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EIT InnoEnergy attends the EU’s Clean Transition Dialogue

In preparation for the next phase of the European Green Deal, EIT InnoEnergy, along with its portfolio companies GravitHy, Verkor, Ecop, and Skeleton Technologies, participated in a meeting held in Brussels.

The Clean Transition Dialogues held in Brussels are chaired by President Ursula von der Leyen and Executive Vice-President Maroš Šefčovič to facilitate cooperation  with industry and prepare for the next phase of the European Green Deal: implementation.

The latest Dialogue focused on clean tech saw 26 key representatives from industry and clean tech sectors attend, including InnoEnergy’s CEO Diego Pavia and four of InnoEnergy’s portfolio companies GravitHy (low-carbon iron producer), Verkor (sustainable battery cell manufacturer), Ecop (rotation heat pump for industry) and Skeleton Technologies (energy storage solutions).

A robust regulatory framework in Europe instills investor confidence

Diego Pavia, CEO of InnoEnergy outlined the clear and compelling investment case for climate tech investors created through Europe’s regulatory certainty on its decarbonisation path. The European Climate Law, and interim targets to reduce emissions by 55 per cent by 2030 create huge demand and a clear market incentive for climate technologies. In turn, the EU’s recently finalised Green Deal Industrial Plan is another strong signal to the market that there is a strategy to capture domestic demand with domestic supply. Under the EU’s Net Zero Industry Act, 40 per cent of clean technologies will need to be made domestically by 2030.

Continuing to strengthen the EU’s climate tech toolbox

To continue strengthening competitiveness of European industry in clean tech sectors, there is more to be done to ensure an enabling regulatory environment and access to both public and private investment. EIT InnoEnergy outlined two key priority areas for focus:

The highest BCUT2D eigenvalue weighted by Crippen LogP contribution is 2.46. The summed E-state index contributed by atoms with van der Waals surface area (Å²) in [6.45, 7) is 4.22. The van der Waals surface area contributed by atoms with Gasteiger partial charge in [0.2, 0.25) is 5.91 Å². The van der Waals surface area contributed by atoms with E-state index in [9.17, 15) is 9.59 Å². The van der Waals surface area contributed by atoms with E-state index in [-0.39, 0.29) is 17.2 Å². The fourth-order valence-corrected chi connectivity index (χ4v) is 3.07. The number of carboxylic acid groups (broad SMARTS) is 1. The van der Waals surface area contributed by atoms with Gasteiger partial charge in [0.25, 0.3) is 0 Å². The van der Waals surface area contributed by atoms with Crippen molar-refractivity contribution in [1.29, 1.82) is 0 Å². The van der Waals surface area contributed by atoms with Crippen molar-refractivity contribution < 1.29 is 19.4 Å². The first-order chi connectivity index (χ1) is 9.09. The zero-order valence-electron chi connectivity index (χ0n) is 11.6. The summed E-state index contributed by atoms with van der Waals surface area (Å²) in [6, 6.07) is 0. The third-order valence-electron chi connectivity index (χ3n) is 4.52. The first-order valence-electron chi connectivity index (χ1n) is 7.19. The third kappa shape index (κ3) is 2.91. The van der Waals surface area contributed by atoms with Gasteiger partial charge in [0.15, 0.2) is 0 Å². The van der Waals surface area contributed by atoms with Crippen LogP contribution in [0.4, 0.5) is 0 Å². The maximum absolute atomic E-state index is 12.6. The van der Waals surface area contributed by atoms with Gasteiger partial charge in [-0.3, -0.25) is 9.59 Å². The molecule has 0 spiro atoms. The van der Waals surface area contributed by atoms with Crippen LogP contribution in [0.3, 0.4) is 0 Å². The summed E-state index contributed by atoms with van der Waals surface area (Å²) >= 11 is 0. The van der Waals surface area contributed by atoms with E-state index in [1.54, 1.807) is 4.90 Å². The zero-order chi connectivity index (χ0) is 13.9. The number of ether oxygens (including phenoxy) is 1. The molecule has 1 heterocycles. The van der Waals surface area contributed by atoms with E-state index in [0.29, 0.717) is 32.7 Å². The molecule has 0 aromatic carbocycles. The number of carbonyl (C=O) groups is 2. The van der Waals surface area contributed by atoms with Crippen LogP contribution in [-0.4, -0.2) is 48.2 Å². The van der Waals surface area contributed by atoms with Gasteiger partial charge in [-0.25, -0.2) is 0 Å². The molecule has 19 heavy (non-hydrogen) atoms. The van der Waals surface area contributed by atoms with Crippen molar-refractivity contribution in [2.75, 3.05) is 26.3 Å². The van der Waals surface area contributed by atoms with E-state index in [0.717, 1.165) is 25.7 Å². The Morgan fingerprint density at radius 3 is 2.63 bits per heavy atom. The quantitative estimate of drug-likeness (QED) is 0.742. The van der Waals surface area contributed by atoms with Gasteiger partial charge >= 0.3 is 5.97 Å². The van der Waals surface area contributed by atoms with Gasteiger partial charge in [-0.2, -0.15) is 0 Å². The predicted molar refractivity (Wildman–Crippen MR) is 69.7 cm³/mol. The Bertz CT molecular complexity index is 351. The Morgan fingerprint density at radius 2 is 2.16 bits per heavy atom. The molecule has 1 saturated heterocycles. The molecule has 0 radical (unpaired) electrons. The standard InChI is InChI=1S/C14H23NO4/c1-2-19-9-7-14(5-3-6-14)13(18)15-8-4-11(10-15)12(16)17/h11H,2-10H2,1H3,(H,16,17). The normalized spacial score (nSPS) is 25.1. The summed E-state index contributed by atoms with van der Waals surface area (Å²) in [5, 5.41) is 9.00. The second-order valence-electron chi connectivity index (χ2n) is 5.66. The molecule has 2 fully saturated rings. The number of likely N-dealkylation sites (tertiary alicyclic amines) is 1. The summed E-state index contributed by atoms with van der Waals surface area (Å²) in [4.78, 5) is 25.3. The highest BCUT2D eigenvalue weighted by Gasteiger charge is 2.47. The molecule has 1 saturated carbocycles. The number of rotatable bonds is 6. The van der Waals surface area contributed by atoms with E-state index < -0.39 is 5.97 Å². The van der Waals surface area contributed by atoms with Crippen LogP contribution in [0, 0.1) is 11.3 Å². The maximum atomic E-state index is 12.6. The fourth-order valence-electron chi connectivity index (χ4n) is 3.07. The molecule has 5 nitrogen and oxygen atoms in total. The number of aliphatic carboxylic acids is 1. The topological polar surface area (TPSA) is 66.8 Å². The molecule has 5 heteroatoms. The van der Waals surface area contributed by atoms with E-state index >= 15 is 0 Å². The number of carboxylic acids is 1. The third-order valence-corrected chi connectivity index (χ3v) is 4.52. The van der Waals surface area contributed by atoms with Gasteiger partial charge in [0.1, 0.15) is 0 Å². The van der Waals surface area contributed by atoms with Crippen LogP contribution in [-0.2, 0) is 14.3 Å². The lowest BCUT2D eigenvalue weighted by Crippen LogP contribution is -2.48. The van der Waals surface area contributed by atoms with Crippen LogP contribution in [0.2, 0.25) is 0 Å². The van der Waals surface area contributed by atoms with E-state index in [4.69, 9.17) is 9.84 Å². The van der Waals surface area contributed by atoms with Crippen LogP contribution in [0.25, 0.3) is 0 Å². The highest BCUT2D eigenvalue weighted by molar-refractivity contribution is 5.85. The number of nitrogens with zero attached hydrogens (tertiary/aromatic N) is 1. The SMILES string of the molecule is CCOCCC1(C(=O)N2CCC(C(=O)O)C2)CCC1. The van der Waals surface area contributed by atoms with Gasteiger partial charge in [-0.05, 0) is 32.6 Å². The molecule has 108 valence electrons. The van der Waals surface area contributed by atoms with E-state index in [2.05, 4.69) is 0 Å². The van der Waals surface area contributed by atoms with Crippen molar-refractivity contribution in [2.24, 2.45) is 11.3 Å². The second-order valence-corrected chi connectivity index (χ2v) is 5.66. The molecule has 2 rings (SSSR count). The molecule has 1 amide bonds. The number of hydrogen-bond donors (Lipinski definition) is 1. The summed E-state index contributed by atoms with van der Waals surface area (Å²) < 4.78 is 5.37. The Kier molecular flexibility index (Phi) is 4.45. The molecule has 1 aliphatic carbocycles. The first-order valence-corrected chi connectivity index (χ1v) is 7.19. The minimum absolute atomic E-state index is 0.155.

• A sustainable product policy for competitive European products: Putting sustainability criteria (carbon footprint thresholds, traceability, and recyclability) at the core of the European market will ensure the long-term competitive edge of Europe’s climate tech industries and set the bar for the global market. The EU’s recently adopted Battery Regulation serves as a blue-print for other net-zero technologies.
  • An enhanced financial framework from seed to scale: Significant steps have been taken to unlock financing for clean tech through the progressive deployment of state aid and new OPEX support through the Innovation Fund. Going forward, the EU will need to further leverage public funds where it counts (at early-stage, rewarding the best performers and most impactful projects in climate technologies value chains). Innovation in public financing tools can also catalyse private investment. For later-stage investments, the heavy lifting for funding can only be achieved together with private finance.